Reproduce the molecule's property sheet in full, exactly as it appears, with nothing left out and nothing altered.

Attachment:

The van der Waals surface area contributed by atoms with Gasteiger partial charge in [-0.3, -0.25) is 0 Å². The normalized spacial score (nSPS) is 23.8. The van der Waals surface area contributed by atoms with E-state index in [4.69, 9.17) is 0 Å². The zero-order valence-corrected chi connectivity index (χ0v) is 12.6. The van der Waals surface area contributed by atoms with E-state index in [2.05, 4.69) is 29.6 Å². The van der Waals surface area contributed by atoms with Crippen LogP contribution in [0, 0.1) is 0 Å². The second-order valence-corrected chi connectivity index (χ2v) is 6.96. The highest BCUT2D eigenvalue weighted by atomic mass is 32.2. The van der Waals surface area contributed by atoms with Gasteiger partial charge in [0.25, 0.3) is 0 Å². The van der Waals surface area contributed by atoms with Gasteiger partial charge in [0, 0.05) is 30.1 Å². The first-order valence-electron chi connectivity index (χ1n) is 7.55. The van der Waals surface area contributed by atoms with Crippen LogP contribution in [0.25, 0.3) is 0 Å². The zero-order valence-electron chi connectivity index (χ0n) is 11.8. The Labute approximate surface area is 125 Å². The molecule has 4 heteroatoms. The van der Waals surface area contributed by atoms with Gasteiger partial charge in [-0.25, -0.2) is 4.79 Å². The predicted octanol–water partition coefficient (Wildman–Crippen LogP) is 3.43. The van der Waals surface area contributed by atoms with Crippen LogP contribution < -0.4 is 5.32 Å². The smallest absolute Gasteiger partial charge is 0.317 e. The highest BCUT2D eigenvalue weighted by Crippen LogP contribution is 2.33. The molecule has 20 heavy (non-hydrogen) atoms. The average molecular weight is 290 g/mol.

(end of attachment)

The van der Waals surface area contributed by atoms with Gasteiger partial charge in [-0.3, -0.25) is 0 Å². The normalized spacial score (nSPS) is 23.8. The van der Waals surface area contributed by atoms with E-state index in [4.69, 9.17) is 0 Å². The zero-order valence-corrected chi connectivity index (χ0v) is 12.6. The van der Waals surface area contributed by atoms with E-state index in [2.05, 4.69) is 29.6 Å². The van der Waals surface area contributed by atoms with Crippen LogP contribution in [0, 0.1) is 0 Å². The second-order valence-corrected chi connectivity index (χ2v) is 6.96. The highest BCUT2D eigenvalue weighted by atomic mass is 32.2. The van der Waals surface area contributed by atoms with Gasteiger partial charge in [0.25, 0.3) is 0 Å². The van der Waals surface area contributed by atoms with Gasteiger partial charge in [0, 0.05) is 30.1 Å². The first-order valence-electron chi connectivity index (χ1n) is 7.55. The van der Waals surface area contributed by atoms with Crippen LogP contribution in [0.25, 0.3) is 0 Å². The zero-order valence-electron chi connectivity index (χ0n) is 11.8. The Labute approximate surface area is 125 Å². The molecule has 4 heteroatoms. The van der Waals surface area contributed by atoms with Gasteiger partial charge in [-0.25, -0.2) is 4.79 Å². The predicted octanol–water partition coefficient (Wildman–Crippen LogP) is 3.43. The van der Waals surface area contributed by atoms with Crippen LogP contribution < -0.4 is 5.32 Å². The smallest absolute Gasteiger partial charge is 0.317 e. The highest BCUT2D eigenvalue weighted by Crippen LogP contribution is 2.33. The molecule has 20 heavy (non-hydrogen) atoms. The average molecular weight is 290 g/mol.